The problem is that Trump has none of these characteristics. He has shown himself to be prolifically dishonest. The president has lied to the public about matters great and small, from the petty (the size of his inauguration crowd) to the serious (accusations of wiretapping, his own position on major matters) to the absurd (outright denying things he said publicly). As a result, Americans are in no position to trust the things he might tell them in a crisis, whether those remarks are delivered from behind the Resolute desk or via tweet.
As if that were not bad enough, foreign leaders can’t trust what he says either. An adversary has no idea whether to take threats from Trump seriously (to say nothing of literally). He’s a man who made empty threats throughout his career, repeatedly suggesting he’d sue people who said and did things he didn’t like. In many cases, he did not follow through. If you’re North Korean leader Kim Jong Un, why should you believe that his threats of force are any more real? Trump’s strategy with North Korea has been compared to Richard Nixon’s “madman theory,” in which the former president wanted enemies to believe he was capable of anything, because he was insane. An equally likely—or even more likely—outcome is that North Korea will conclude that Trump is capable of nothing, based on past results.
The dangers are higher because Trump’s counterpart is Kim, himself an untrustworthy and unpredictable interlocutor prone to empty threats. “When two leaders each habitually bluster and exaggerate, there’s a higher likelihood of making a catastrophic mistake based on a bad guess,” my colleague Kathy Gilsinan wrote in April.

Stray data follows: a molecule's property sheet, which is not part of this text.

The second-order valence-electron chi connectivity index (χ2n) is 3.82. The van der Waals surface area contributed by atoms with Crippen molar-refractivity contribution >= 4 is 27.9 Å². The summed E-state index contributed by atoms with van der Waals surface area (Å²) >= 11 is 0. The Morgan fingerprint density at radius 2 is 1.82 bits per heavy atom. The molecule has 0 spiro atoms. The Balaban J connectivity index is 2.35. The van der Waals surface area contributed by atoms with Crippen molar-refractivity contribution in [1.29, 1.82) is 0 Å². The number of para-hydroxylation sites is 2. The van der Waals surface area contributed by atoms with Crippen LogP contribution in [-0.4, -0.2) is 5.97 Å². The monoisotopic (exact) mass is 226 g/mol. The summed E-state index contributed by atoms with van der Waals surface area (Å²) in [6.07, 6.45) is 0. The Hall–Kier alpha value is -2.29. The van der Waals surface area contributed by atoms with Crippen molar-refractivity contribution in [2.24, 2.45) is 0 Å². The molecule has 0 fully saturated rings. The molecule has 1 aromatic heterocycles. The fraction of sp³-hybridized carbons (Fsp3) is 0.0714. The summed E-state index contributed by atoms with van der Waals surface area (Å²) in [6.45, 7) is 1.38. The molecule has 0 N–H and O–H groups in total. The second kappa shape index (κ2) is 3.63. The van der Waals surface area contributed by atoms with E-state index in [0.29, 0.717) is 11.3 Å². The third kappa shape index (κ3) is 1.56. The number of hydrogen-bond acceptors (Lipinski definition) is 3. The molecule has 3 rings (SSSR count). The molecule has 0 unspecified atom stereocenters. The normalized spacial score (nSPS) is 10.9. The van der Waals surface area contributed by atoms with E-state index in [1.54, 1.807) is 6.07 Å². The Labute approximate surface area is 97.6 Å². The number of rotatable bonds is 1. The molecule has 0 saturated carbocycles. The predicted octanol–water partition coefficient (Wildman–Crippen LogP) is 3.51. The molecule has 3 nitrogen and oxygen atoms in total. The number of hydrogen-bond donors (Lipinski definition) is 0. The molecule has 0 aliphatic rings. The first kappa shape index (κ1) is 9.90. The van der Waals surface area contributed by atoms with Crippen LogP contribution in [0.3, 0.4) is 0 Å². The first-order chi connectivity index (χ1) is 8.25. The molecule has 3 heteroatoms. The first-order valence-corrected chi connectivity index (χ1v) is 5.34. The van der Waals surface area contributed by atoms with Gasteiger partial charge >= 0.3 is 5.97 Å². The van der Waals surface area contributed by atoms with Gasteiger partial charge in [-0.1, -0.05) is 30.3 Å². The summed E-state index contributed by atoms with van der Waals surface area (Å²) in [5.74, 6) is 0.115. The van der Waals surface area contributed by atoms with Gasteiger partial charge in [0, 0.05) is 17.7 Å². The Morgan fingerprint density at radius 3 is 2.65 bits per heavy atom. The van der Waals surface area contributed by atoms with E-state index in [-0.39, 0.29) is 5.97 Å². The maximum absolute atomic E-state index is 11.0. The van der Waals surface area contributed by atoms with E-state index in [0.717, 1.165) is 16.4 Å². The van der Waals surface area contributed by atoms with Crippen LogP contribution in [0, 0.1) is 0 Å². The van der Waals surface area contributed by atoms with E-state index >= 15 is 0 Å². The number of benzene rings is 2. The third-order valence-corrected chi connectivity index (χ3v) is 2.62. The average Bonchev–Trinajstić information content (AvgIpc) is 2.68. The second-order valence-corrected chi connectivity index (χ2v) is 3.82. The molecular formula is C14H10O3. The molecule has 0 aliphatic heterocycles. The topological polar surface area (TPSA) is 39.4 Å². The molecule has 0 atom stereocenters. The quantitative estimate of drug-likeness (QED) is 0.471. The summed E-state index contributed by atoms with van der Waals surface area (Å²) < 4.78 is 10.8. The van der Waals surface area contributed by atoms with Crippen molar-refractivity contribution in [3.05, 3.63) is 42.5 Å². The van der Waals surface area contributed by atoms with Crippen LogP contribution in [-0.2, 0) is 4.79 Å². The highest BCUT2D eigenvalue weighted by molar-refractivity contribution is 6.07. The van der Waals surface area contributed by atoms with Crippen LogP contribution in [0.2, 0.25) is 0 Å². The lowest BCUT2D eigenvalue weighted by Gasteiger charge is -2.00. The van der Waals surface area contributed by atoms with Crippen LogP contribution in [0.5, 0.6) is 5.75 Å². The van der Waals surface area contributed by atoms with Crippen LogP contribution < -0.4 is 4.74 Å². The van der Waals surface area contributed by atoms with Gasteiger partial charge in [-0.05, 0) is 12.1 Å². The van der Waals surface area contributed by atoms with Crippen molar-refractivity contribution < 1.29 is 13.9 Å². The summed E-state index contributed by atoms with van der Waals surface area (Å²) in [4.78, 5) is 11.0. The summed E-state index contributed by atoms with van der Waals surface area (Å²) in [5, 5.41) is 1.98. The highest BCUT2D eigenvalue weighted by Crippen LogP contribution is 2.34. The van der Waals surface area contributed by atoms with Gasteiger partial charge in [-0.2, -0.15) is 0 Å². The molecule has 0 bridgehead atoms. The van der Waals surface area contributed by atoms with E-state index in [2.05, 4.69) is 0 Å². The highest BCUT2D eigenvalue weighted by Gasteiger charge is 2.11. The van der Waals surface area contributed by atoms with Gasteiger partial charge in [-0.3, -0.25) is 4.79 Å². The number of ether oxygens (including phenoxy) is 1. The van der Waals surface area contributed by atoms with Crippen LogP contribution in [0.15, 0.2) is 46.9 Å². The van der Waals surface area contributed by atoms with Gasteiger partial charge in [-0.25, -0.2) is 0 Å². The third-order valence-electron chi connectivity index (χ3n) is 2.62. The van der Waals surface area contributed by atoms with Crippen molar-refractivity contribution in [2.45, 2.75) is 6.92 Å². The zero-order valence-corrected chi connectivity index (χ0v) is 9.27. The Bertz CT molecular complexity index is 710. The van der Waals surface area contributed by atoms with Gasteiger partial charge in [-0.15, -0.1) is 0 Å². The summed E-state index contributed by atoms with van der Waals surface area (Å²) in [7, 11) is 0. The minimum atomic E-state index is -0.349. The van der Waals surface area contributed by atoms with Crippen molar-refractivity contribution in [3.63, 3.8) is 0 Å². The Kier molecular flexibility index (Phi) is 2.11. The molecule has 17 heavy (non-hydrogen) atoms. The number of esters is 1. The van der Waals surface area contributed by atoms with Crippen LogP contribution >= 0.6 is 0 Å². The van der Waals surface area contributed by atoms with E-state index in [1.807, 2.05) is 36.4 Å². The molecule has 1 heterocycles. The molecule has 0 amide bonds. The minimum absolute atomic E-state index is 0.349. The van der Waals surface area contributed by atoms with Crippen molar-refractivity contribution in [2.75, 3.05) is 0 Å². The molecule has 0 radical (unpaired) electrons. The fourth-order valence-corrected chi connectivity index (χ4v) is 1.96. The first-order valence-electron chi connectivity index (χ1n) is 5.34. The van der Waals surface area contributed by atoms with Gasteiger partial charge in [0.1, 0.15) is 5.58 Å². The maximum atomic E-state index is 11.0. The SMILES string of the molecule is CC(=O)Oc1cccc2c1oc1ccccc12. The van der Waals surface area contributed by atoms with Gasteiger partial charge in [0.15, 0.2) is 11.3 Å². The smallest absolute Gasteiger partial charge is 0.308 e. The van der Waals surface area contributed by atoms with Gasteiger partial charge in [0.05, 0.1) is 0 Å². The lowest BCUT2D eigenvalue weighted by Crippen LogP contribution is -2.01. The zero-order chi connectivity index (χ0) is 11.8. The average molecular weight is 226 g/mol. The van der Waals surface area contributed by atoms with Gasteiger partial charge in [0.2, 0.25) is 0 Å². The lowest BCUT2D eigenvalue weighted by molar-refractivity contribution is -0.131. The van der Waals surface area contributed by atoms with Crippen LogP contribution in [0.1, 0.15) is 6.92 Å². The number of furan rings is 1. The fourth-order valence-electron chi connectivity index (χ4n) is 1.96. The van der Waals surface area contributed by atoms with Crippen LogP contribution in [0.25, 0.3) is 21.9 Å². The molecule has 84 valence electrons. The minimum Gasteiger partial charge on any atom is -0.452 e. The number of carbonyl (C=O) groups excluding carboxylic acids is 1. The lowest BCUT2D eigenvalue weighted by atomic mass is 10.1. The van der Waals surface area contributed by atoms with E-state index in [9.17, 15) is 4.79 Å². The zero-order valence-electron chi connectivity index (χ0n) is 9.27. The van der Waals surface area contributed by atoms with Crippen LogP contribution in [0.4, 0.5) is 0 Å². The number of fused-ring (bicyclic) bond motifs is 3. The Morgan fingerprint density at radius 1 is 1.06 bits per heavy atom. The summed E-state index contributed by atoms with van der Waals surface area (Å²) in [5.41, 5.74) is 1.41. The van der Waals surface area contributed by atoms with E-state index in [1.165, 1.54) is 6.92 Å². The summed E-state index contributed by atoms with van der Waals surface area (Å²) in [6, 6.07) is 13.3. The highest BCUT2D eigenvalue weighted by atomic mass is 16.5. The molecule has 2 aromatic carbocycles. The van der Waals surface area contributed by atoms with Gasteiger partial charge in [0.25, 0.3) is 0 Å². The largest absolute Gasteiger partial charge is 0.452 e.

But it’s a problem for allies, too, because the United States would want friends in a hot war or in a diplomatic crisis. They also have no reason to trust any assurances that the president makes. As my colleague Jeffrey Goldberg warned on the eve of the election, “Nuclear crises call for, among other things, the most exacting possible calibration of language. This is not a skill Donald Trump would bring to government service.”
Trump’s promises of “fire and fury” do not instill new confidence. His literally inflammatory threat is particularly baffling because of the parameters he laid out: The president warned not that North Korea would be punished fiercely for firing a missile at the United States, or for conducting a missile test, but instead for issuing a threat. Yet that’s inevitable: Threats are North Korea’s major export product. Trump, who ridiculed Barack Obama for allowing Syria to cross his “red line” of chemical-weapons use, is establishing a red line that will almost certainly be crossed—perhaps very soon, if Kim is in a sporting mood.
But even setting aside the public-messaging side of the ledger, should citizens have faith in Trump’s decision-making process? Throughout his life, he has bragged about his reliance on his gut instincts rather than on careful study of the details of a case. His four corporate bankruptcies demonstrate the limitations of that gut. He has a tendency to believe outrageously fake stories, and his staff is reportedly wary of giving him unflattering and unhappy news because he reacts volcanically to it. When told he cannot do something, his impulse is often to insist on doing it.